In addition to Andaraba, Mujib is known to have engraved stamps for the Panjshir Mint as well. That mint is made exceptional by three different names used simultaneously. Arab geographer al-Hamdani (893-945) tells of a local mine mined silver is divided into three parts: one part for miners (Ma’din, Finnish.mine), one part for the locals (‘Askar Pansjhir’) and one part for the local mint (‘Pansjhir’) to be minted. Thus, different mint names would actually correspond to who landing Mujib engraving of each stamp. The reason for the signatures was not necessarily professional pride, as was the case with the classical period Syracuse stamps for engravers, but for a very practical reason. Mujib engraved stamps to a small mint that struck money mainly for the needs of the locals. Engraving his name stamps he made sure he received the right amount of reward for the work he did. This is further evidenced by a pseudonym which he indisputably made for those coins.

Figure 3. Samanidit: Nasr ibn Ahmad (301-331h / 913-942) dinar. Nishapur, 324h (935/6). Obverse on the edge at about 9-10 p.m.signature “Abu Harith”

This practice of signing stamps did influence others, but it never became widespread. For samanid money, a total of four different stamp engravers are known to have signed the stamps. Two different engravers are also known among the Bulgarians of the Volga. Based on the prevalence of coins, the most famous stamp engraver of all is probably Abu Harith, who worked at the Nishapur Mint in the 930s and whose samidani dinars are the most common of all is Islamic money struck with signed stamps (Figure 2).

In Islamic art, architecture and crafts, the signing of works became well established at an early stage between 1050 and 1100. In terms of coins, this practice began up to a hundred years earlier. The first money struck with the signed stamp was detected in 1938 by George C. Miles (1904-1975) from the American Numismatic Association (American Numismatic Society.) Miles was in charge of the collection of Islamic money signature in the Bujid dirham struck in Isfahan in 358h (968/9). Signature “Qabla’ Amal al-Hasan ibn Muhammad ”(work of al-Hasan ibn Muhammad) was only 1.5 millimeters high and 5 millimeters long.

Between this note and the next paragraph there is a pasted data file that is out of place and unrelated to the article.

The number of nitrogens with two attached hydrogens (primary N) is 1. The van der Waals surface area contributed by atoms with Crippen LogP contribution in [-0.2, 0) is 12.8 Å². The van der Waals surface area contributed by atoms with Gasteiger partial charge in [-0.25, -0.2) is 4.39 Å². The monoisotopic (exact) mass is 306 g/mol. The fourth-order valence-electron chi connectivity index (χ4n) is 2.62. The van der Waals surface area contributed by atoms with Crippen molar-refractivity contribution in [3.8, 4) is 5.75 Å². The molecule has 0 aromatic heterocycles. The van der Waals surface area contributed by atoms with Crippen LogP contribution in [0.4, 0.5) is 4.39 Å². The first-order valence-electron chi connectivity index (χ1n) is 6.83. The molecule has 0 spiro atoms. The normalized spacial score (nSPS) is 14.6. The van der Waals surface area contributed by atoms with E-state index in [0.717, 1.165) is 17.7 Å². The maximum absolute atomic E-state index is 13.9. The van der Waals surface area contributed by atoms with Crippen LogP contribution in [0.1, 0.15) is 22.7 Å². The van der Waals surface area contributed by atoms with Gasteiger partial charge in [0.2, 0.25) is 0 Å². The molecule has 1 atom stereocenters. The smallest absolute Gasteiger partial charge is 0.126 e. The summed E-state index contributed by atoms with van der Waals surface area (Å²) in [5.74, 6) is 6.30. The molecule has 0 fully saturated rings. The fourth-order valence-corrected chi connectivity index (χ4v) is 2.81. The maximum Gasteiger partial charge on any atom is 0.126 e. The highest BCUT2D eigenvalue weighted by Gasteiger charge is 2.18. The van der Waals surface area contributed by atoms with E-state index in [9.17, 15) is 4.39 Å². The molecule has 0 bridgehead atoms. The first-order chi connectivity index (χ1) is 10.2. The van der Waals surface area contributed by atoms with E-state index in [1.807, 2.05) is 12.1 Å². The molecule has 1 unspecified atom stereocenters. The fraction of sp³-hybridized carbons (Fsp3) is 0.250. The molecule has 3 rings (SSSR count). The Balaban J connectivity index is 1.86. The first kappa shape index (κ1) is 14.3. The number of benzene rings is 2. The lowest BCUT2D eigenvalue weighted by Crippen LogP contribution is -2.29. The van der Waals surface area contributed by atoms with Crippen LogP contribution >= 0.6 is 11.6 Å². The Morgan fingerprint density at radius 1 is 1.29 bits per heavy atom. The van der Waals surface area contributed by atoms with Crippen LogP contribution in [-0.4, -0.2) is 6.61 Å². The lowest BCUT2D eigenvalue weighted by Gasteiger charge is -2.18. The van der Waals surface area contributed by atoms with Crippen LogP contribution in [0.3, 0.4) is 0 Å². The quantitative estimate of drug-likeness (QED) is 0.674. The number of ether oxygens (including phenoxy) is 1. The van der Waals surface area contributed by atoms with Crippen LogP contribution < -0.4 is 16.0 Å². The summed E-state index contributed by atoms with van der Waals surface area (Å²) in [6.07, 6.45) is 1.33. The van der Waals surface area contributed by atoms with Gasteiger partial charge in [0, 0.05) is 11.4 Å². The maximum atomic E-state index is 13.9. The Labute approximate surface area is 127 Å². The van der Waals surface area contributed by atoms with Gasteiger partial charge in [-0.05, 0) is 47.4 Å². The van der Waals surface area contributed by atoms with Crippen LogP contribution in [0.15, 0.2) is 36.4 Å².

Based on the signatures, al-Hasan is known to have worked in three different mints: In Arrajan, Isfahan and al-Muhammadiya (now Tehran). Of these mints he is known to have started at the Arrajan Mint in 354h (965-7), when his signatures are detected for the first time. The money he signed is known between 354-360h (965-971). He then moved to al-Muhammadiya’s mint, of which the dirham signed by him in 362h (972/3) is known. His stamps are perfectly engraved, and the coins are perfectly beautiful (durust), so in the case of al-Hasan, signing was used to show that his own work had become the norm.

JANI ORAVISJÄRVI is an archaeologist (M.A.) currently working as a project researcher (University of Oulu) on The Silver and origins of the Viking Age -project (an ERC project.) Jani is a former keeper of the numismatic collections at the National Museum of Finland and a former executive secretary and board member of the Finnish Numismatic Society.

If you are interested in reading more of Jani’s book visit: https://www.suomenmoneta.fi/muut-tuotteet/dirhemin-synty-kirja

One Million Silver Dollars

The 1962 Seattle World’s Fair offered its ten million visitors many exciting sights.  Astronaut John Glenn brought his Friendship 7 space capsule, Elvis Presley even filmed a movie there, and Seattle’s famous Space Needle was built as the fair’s futuristic symbol.  However, if you had purchased your ticket and walked on the fairgrounds in the spring of 1962, you would have been treated to a spectacular display which has never been re-created:  a wire corn crib holding 1 MILLION gleaming US Silver Dollars!

This incredible display was the result of an unlikely partnership between the Philadelphia Mint and three Washington numismatists.  The three convinced a Columbus, Nebraska manufacturing company to build a steel building on the fair site, while two large semi trucks each carried 500,000 silver dollars in mint-sealed bags from Philadelphia all the way across country to Seattle.  (Of course, the trucks also carried armed Pinkerton guards, while state troopers and local police provided additional escort.)

To construct the Million Silver Dollars exhibit, 800,000 Morgan silver dollars in mint bags dated 1910-1915 were carefully stacked in the center of the aforementioned corn crib.  Then, once the mountain of bags was completed, the final 200,000 Peace dollars were poured in to completely cover the bags.  Fair visitors were allowed to pass within just a few feet of this amazing display from the Fair’s opening day, April 21, 1962, until it closed in October.   Anywhere from 25,000 – 40,000 visitors passed through the steel building every day to gaze upon this once-in-a-lifetime sight.  While most visitors considered themselves lucky to even be close to this treasure, one unsuspecting lady was the luckiest of them all!  In June, as the one millionth fair visitor passed through the gates, she was presented with 100 of the silver dollars from the exhibit.

In the fall of 1962, just after the World’s Fair has closed, an ad appeared in a national coin magazine offering actual dollars from this exhibit, in commemorative holders, for $1.95 each.  Or, you could purchase up to 5 bags per person for $1500 per bag of 1000.  

Oh for a time machine to travel back 59 years, eh?!!

Steve Wolff is an American numismatist, writer, and video producer who has spent over 20 years sharing the fascinating stories behind coins and the historical events and personalities that inspired and shaped them.